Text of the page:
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PostPosted: Wed Mar 19, 2014 9:36 am 
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We were recently told that our year 4 child is 3C at Maths (was 2b at the end of year 2). Should I be concerned about lack of progress?

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PostPosted: Wed Mar 19, 2014 9:55 am 
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OK, sounds like he was smack on national expectations at the end of year 2, and at the end of year 4 national expectations would be 3b - one whole sublevel over two years is expected progress.

If you want more than this then you are going to have to do something about it I would think. From school's point of view he is ticking over nicely but if you believe he should be "above average" his attainment currently is not (unless the assessment is in some way inaccurate).


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PostPosted: Wed Mar 19, 2014 9:58 am 
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Post removed as I was clearly wrong...


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PostPosted: Wed Mar 19, 2014 10:35 am 
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Mystery is right that at the end of Y2 the national expectation is a solid L2 (ie a L2B) and the national expectation is a solid L4 at the end of Y6. But this is based on averages, obviously. I would suggest that most GS pupils are likely to be achieving solid or high L5s and even L6s in Maths in Y6. (This is just for reference for you, as it may be that you are not considering GS!) Your child has obviously been graded as going up one sub level a year (assumedly 2A at the end of Y3 and 3C at the end of Y4) - I would have to say that that would be seen as below target in our school which expects 1.5 sub levels a year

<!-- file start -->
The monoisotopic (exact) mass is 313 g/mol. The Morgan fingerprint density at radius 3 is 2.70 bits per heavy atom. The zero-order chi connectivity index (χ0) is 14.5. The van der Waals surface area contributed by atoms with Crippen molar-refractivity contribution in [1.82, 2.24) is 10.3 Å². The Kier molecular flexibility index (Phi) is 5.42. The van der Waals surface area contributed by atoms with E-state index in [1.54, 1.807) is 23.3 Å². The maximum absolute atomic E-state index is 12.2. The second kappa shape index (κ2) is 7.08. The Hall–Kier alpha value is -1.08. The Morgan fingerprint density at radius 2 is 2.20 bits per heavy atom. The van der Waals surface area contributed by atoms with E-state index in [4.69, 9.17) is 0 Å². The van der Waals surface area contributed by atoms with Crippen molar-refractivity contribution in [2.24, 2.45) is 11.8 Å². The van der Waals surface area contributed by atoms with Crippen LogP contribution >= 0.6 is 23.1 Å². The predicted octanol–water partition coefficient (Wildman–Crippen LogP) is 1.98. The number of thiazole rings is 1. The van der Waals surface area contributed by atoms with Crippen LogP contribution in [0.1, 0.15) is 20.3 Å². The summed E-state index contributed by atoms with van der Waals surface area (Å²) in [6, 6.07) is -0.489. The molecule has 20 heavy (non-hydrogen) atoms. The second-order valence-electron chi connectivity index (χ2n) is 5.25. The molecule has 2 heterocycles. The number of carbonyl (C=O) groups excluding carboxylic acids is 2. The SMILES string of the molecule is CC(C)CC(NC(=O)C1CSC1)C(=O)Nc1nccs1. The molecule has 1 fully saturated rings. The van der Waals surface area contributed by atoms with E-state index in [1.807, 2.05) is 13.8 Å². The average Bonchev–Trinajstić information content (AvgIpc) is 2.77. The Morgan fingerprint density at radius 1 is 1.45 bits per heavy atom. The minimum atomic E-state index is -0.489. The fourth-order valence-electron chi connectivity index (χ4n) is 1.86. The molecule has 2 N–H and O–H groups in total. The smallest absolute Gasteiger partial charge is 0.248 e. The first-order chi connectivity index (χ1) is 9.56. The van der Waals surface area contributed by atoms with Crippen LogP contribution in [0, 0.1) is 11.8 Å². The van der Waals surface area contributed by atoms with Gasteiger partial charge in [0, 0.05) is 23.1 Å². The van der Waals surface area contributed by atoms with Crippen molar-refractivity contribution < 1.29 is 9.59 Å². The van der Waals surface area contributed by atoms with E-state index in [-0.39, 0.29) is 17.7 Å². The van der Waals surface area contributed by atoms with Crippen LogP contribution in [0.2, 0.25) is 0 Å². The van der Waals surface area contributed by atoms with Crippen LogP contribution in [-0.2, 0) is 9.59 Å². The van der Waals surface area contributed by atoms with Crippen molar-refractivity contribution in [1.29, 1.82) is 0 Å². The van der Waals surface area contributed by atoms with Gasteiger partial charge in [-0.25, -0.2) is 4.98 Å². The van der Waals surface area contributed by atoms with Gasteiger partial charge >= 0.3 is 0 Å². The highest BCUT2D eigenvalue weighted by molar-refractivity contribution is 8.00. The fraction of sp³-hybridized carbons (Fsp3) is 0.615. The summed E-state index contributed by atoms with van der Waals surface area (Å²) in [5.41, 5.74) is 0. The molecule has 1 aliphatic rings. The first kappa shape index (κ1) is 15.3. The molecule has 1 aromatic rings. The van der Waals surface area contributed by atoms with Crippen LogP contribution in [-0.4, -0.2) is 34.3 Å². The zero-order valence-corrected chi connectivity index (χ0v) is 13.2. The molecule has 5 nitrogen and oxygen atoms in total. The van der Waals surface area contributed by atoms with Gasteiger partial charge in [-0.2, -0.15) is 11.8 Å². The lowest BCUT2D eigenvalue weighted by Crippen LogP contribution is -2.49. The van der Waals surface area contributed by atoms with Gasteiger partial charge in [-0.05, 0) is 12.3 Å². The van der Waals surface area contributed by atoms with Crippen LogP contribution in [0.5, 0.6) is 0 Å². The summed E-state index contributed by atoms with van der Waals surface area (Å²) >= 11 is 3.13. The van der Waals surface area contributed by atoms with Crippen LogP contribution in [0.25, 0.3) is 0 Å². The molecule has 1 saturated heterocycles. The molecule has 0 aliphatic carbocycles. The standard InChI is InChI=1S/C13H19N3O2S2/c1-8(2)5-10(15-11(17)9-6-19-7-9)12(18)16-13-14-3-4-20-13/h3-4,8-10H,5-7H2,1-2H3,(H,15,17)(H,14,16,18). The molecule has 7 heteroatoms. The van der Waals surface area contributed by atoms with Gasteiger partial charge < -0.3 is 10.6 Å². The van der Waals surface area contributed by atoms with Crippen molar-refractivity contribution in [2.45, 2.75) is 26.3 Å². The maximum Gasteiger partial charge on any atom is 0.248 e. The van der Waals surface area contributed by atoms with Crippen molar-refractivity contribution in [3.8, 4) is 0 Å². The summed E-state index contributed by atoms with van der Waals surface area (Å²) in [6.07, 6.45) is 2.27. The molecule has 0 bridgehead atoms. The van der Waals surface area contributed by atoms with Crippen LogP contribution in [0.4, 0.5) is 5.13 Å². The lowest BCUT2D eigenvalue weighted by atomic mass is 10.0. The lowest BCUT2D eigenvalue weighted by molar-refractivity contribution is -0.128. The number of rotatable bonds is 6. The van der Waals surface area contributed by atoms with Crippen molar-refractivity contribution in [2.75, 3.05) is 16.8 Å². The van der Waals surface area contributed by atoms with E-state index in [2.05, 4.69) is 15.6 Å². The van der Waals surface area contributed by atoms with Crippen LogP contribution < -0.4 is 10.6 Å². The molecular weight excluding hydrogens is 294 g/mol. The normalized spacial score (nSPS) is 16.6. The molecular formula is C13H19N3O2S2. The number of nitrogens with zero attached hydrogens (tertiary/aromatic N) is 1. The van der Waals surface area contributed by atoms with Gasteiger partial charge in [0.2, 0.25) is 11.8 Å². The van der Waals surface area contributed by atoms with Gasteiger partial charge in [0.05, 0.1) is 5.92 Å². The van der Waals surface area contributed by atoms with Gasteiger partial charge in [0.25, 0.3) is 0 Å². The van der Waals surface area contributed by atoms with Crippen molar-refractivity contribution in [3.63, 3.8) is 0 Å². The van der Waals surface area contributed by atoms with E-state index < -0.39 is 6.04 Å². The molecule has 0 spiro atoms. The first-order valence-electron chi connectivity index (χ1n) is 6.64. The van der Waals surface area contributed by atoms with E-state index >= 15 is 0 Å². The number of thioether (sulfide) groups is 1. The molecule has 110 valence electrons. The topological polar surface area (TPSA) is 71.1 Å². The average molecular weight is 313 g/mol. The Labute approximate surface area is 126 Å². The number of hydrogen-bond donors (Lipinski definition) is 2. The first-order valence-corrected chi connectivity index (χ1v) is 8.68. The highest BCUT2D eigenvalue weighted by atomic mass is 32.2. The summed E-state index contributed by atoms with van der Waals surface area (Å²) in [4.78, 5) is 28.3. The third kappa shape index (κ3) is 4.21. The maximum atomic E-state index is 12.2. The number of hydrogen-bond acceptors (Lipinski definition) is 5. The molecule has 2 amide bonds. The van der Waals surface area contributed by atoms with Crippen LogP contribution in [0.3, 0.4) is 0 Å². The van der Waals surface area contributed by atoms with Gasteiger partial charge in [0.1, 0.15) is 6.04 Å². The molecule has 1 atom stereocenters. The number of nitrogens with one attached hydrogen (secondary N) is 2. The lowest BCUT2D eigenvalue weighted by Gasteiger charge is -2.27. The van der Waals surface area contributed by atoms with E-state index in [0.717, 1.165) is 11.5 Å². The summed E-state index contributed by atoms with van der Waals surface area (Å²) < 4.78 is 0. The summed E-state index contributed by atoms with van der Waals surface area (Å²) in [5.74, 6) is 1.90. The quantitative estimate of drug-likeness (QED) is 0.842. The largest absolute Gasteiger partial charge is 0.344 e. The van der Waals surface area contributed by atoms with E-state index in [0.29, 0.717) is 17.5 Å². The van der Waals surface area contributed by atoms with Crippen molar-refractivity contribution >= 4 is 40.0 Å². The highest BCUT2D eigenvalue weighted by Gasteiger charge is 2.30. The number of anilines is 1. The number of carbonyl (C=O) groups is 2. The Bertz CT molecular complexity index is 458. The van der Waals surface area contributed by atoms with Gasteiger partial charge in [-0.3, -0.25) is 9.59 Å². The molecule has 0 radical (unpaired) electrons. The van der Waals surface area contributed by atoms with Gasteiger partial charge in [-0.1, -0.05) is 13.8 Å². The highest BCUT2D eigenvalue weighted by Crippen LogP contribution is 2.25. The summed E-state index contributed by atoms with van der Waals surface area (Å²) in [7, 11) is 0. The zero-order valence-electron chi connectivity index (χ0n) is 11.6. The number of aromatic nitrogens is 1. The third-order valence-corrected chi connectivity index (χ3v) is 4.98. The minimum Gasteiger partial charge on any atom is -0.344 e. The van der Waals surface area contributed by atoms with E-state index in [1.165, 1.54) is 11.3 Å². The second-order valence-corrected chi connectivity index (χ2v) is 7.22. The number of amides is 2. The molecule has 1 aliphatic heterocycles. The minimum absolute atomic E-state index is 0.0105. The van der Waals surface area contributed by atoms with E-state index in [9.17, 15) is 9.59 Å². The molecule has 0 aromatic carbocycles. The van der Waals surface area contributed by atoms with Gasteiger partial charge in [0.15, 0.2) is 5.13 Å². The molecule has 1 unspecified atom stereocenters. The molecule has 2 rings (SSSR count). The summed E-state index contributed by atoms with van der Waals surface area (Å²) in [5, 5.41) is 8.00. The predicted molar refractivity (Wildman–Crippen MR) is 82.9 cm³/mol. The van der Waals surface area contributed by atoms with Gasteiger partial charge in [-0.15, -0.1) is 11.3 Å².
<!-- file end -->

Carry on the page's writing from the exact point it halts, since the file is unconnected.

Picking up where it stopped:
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PostPosted: Wed Mar 19, 2014 10:38 am 
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I would echo Mystery.

Your son's performance will not get the school into hot water. But you can do much more with him at home to boost his skills. I found taking my DS shopping, for example, really helped him with money problems, and then a bit later, with working out percentages, ratio etc. And there are lots of good workbooks on the market for reinforcement for him/ helping you know what they are supposed to be learning.

Oops, overlapped with Kenyancowgirl!

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PostPosted: Wed Mar 19, 2014 10:42 am 
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I guess the school will be expecting another sublevel by the end of year 4 taking him to a 3b. If he does not achieve this he'll probably be flagged on their system as not making sufficient progress .... but maybe not as the whole way of measuring progress with NC levels ceases from September 2014.

I think what you do about this depends on your expectations.

To give you an example of how fast progress can be made, I was told before Easter of year 3 that one of my children was 3b in maths. So I bought some books which covered level 3 material and also dabble in a little bit of level 4 material. We didn't do very much for very long. By May of year 3 (when they sit the QCA optional papers in maths at our school) the child was a level 4c.

This rate of progress with a bit of a boost from home may, of course, not apply to your son. But by working with him on some level 3 stuff at home he may gain confidence and you might gain insight into whether his progress at school is appropriate or not. It could set your mind at rest that you can leave well alone as before, or make you decide to work gently on certain areas.


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PostPosted: Wed Mar 19, 2014 5:12 pm 
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School gradings are not the actual indicator of child's potential. As mystery said, with some DIY and/or private tutoring, the grades can easily go up. Note that some schools are fussy to move only 2 grades by default every year. I therefore rely on the scores they get in Bond, GL etc and success in GS exam. If your child gets into GS, would you really bother if the grades were 5A or 5C at the end of year 6? I won't.


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